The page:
What Poets Can Teach Us About the War in Afghanistan.
To understand the predicament in which the United States finds itself today, a mere three decades after the end of the Cold War, Americans need to give up any expectations of Washington offering an answer. Rather than looking to politicians and pundits, they need to turn elsewhere for enlightenmentâ€”to poets, for example.
In her poem â€œVoices,â€ Wislawa Szymborska offers a more accurate and acute description of Americaâ€™s trajectory than anything you will hear from the likes of President Obama, Secretary of State Hillary Clinton, or General David Petraeus:
You scarcely move your foot when out of nowhere spring
the Aborigines, O Marcus Aemilius.
Your heel’s mired in the very midst of Rutulians.
In Sabines, and Latins you’re sinking up to your knees.
You’re up to your waist, your neck, your nostrils
in Aequians and Volscians, O Lucius Fabius.
These small peoples are thick as flies, to the point of irritation,
satiation and nausea, O Quintus Decius.
One town, another, the hundred seventieth.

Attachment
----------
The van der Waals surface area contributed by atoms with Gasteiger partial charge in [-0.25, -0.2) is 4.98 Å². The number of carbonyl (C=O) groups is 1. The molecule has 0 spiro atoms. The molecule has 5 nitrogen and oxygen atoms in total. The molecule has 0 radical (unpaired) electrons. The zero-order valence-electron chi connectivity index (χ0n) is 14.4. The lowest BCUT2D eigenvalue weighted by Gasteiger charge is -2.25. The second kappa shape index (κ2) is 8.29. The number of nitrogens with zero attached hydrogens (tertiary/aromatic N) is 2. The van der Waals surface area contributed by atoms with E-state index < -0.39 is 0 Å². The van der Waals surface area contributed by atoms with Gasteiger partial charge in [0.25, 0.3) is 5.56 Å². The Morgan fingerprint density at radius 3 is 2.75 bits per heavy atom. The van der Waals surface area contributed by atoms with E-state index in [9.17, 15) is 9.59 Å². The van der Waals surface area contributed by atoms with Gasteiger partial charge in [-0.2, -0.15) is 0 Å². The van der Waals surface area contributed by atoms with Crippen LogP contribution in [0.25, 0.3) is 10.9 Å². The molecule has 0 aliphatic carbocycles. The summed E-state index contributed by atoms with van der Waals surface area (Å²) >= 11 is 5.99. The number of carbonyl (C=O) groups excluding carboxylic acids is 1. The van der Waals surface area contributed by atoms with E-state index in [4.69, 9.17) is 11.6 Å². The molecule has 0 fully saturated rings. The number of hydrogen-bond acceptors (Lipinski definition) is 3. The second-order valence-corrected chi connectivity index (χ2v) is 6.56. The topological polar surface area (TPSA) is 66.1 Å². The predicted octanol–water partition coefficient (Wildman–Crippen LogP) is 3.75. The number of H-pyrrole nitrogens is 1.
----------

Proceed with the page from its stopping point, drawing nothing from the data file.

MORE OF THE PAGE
The stubbornness of Fidenates. The ill-will of the Faliscans.
The blindness of Ecetrans. The vacillation of the
The studied animosity of the Lavicanians, the Pelignians.
That’s what drives us benevolent men to harshness
beyond each new hill, o Gaius Cloelius.
If only they weren’t in our way, but they are,
the Auruncians, the Marsians, O Spurius Manlius.
The Tarquinians from here and there, the Etruscans from
The Volsinians besides. The Veientins to boot.
Beyond all reason the Aulercians. Ditto the Sapinians
beyond all human patience, O Sextus Oppius.
Small peoples have small understanding.
Stupidity surrounds us in an ever-widening circle.
Objectionable customs. Benighted laws.
Ineffectual gods, O Titus Vilius.
Mounds of Hernicians. Swarms of Marrucianians.
An insect-like multitude of Vestians, of Samnites.
The farther you go the more there are, O Servius Follius.
Deplorable are small peoples.
Their irresponsibility bears close watching
beyond each new river, O Aulus Junius.
I feel threatened by every new horizon.
That’s how I see the problem, O Hostius Melius.
To that I, Hostius Melius, reply to you,
O Appius Pappius: Forward. Somewhere out there the world
must have an end.
If we fail to reach that end point in the Hindu Kush or Baluchistan, perhaps weâ€™ll find it in Yemen. Or Iran. Or could it lie somewhere on the Horn of Africa? The opportunities appear endless. Onward! Somewhere out there surely the world must have an end.
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